error man page on Archlinux

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ERROR(3)		   Linux Programmer's Manual		      ERROR(3)

       error,	 error_at_line,	   error_message_count,	   error_one_per_line,
       error_print_progname - glibc error reporting functions

       #include <error.h>

       void error(int status, int errnum, const char *format, ...);

       void error_at_line(int status, int errnum, const char *filename,
			  unsigned int linenum, const char *format, ...);

       extern unsigned int error_message_count;

       extern int error_one_per_line;

       extern void (*error_print_progname) (void);

       error() is a general error-reporting function.  It flushes stdout,  and
       then  outputs to stderr the program name, a colon and a space, the mes‐
       sage specified by the printf(3)-style format  string  format,  and,  if
       errnum  is  nonzero,  a second colon and a space followed by the string
       given by strerror(errnum).  Any arguments required  for	format	should
       follow format in the argument list.  The output is terminated by a new‐
       line character.

       The program name printed by error() is the value of the global variable
       program_invocation_name(3).   program_invocation_name initially has the
       same value as main()'s argv[0].	The value of this variable can be mod‐
       ified to change the output of error().

       If  status has a nonzero value, then error() calls exit(3) to terminate
       the program using the given value as the exit status.

       The error_at_line() function is exactly the same as error(), except for
       the  addition  of  the arguments filename and linenum.  The output pro‐
       duced is as for error(), except that after the program name  are	 writ‐
       ten: a colon, the value of filename, a colon, and the value of linenum.
       The preprocessor values __LINE__ and __FILE__ may be useful when	 call‐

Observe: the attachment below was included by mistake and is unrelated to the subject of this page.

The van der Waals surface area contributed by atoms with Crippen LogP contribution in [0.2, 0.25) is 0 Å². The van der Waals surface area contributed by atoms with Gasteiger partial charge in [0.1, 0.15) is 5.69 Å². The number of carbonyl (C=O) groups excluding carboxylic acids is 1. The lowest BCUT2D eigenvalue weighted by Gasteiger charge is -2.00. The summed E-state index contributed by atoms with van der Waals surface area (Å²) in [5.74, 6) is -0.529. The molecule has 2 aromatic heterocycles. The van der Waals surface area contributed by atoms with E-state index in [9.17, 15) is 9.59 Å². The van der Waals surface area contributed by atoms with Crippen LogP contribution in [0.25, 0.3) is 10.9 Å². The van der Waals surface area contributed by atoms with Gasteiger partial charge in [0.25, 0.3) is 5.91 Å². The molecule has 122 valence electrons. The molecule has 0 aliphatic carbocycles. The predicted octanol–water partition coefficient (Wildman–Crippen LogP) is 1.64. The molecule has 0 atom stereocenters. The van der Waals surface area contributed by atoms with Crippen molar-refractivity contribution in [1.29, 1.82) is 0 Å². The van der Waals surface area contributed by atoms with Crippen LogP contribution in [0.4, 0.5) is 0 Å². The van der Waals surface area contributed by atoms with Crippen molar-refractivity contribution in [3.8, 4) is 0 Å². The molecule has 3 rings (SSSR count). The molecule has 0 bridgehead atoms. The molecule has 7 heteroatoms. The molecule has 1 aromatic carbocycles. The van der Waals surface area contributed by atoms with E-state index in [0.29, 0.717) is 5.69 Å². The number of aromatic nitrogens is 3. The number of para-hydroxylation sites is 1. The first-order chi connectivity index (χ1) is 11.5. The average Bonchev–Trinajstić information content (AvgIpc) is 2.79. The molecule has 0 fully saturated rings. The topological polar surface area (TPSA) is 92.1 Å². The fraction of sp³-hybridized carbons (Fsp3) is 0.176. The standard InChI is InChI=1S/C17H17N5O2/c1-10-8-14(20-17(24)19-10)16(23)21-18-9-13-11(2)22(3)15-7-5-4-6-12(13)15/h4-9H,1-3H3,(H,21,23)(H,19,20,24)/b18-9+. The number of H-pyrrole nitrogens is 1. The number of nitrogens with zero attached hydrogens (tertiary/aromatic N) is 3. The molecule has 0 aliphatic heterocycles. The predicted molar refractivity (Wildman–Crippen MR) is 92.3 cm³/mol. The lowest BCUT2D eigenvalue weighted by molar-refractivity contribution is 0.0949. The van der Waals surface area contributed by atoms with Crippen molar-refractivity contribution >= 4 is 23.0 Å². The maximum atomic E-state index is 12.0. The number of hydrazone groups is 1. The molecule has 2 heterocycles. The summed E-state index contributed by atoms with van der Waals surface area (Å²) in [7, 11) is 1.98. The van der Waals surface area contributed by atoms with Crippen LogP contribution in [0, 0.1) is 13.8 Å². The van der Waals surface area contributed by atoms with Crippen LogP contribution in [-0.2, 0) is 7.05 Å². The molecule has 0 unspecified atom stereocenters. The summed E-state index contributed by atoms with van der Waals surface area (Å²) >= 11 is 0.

ing  error_at_line(),  but other values can also be used.  For example,
       these arguments could refer to a location in an input file.

       If the global variable error_one_per_line is set nonzero, a sequence of
       error_at_line()	calls with the same value of filename and linenum will
       result in only one message (the first) being output.

       The global variable error_message_count counts the number  of  messages
       that have been output by error() and error_at_line().

       If  the global variable error_print_progname is assigned the address of
       a function (i.e., is not NULL), then that function is called instead of
       prefixing  the  message	with the program name and colon.  The function
       should print a suitable string to stderr.

       These functions and variables are GNU extensions,  and  should  not  be
       used in programs intended to be portable.

       err(3),	errno(3), exit(3), perror(3), program_invocation_name(3), str‐

       This page is part of release 3.65 of the Linux  man-pages  project.   A
       description  of	the project, and information about reporting bugs, can
       be found at

GNU				  2010-08-29			      ERROR(3)

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